melted – and there was a lambent light in her emerald eyes; one he had not seen before.
They stared at one another close in a long, long silence – and then Adam sat back and released his hold upon her: and, knowing and unknowing, set upon her
a hold that would last throughout life – and, passing through both burning joy and bitter grief, would in time transcend two turning worlds.
And his gentle hands reached reverently into her hair and unbound it, so that it fell all about them, a red-bronze cascade like heavy silk. He ran his
fingers slowly through it – and again – and again. While she lay suddenly still and watchful under him, Adam was gazing down at her, as if taking her in
for the very first time. Something in his eyes was – new, yet strangely familiar – and it made her feel hot all over, a flush rising from her innermost
self. It was as if, without understanding, she had been waiting for this moment all her life. And as she lay still, her breath held for an instant,
revelation came so suddenly and softly upon her, like the drawing back of a veil between her and the light. It was Adam: Adam – as ever it had
been, before she even knew. Filled with a sudden surge of love so intense that it blurred her sight she reached up to lay her hand along his cheek – and
her thumb traced tenderly, softly over his slightly parted lips while he held himself stilled by her touch. And he took her hand gently, slowly and kissed
it and with solemn reverence returned it to her side – and looked down on her with young and wonder-filled face.
Then, without either forethought or awkwardness his hands settled close about her slender waist and moved slowly on upwards until they dived as smooth as
two fishes into the opening of her tunic. A moment only Teela’s eyes opened wide in surprise – and then his hands were upon her, moving gently, lovingly –
arousingly. And she could sense it – feel it – as his body, mastering hers, became defined by its own overmastering need, that purity of desire which is
hallowed by love both true and requited. And so, laying down the steely shield of her proud spirit, she surrendered willingly for the first time ever,
yielding herself at last to the implacable demands of love. Her back arched under them with pleasure and she uttered a long, low sigh – and then Adam’s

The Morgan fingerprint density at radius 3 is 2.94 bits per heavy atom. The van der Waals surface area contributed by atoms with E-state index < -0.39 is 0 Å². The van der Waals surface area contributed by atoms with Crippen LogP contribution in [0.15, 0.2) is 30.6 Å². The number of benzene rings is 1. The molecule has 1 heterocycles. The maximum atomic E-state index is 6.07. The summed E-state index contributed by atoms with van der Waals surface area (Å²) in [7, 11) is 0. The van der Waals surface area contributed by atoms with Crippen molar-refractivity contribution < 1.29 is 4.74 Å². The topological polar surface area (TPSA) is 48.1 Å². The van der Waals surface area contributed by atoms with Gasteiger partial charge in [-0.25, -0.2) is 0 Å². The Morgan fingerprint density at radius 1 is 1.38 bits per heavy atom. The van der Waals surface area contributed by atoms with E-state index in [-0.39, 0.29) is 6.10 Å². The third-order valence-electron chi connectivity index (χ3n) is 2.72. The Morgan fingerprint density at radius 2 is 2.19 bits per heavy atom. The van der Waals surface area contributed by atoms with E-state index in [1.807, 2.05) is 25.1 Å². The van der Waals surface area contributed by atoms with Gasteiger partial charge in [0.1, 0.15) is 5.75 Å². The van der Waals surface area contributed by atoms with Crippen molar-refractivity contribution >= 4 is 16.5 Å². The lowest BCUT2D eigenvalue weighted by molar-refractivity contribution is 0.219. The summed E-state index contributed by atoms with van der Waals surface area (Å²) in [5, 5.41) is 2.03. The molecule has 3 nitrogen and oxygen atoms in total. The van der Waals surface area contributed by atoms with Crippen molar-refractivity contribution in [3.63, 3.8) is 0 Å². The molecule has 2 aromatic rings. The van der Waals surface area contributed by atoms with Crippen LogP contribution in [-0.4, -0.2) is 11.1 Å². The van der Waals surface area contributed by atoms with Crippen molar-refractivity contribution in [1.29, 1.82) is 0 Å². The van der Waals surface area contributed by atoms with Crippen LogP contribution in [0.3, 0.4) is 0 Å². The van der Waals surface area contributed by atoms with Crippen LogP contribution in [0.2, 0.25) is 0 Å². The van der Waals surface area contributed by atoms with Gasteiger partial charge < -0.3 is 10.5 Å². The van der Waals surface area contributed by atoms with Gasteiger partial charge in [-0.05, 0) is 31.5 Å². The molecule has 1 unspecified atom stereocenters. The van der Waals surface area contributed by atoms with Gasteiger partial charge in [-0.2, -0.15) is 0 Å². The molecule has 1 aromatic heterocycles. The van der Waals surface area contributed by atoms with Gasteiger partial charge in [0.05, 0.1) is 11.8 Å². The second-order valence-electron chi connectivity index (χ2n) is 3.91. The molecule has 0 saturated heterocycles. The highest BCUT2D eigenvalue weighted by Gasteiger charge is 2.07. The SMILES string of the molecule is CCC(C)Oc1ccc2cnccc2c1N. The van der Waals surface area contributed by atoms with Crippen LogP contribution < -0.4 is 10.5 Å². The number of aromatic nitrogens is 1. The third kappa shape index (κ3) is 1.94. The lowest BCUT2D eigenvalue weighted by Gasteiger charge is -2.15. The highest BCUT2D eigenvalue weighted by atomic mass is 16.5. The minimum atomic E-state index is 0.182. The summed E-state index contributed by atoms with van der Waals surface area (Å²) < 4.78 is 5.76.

accomplished hands were deftly undressing her, as if they had done it many times before, somehow skilled without skill, knowing without knowledge. But she
did not wonder at this or at his new boldness, being lost in a newer wonder; nor did she speak of it – not then nor yet on any further occasion. It was as
if understanding had at last blossomed between them – and that, having no barriers to mount, had no need of speech; in this marvelous eloquence of
stillness and silence what use was there for words? At every breath they each drew in knowledge and reassurance until all questions, all doubts and fears
fell away like shadows from the brightness. Innocence was with them, as it is with children, and wisdom too, both seeking and bestowing forgiveness – and
And so she unhurriedly helped him do off his own clothing and, there in the scented darkness of the garden, the two of them, gently, lovingly, without any
lingering shyness, joined together and became one.
And maybe, from afar, the Elders of Eternia looked down upon that union – and saw that it was good.
And, after, as they lay holding each other and sharing that languorous sadness which follows on from love, she turned her head in the crook of his shoulder
and looked at him in the pale light which would in time become dawn. The beautiful, beloved face was peaceful now, composed; the lids heavy over the eyes.
But he was not sleeping.
“Adam – would you tell me something – truthfully?”
He did not open his eyes, but the long lashes fluttered on his cheek and his lips curved upwards as he gave a soft smile. “No, Teela; I won’t.”
“Because I really don’t know the truth of it – and because you won’t ask.”
“No. Sometimes it’s better not to question – just to accept – and be grateful. For not all things are loss. We have this little stolen time; we have each
other and we have – this gift – this grace of bliss. And love in truth redeems and raises what seemed laid low and lost. What more dare we ask for in a
world that falls short of perfection?”
She snuggled herself again into his chest, the steady beat of his loving heart beneath her cheek. And she had thought him but a boy –
She sighed, but not with sorrow, and answered him, her man.
“Only that it might last,” she said softly.
And Adam, Prince of Eternos, who was both man and boy together, silently echoed her words as he gazed up into the vast, star-seeded firmament of the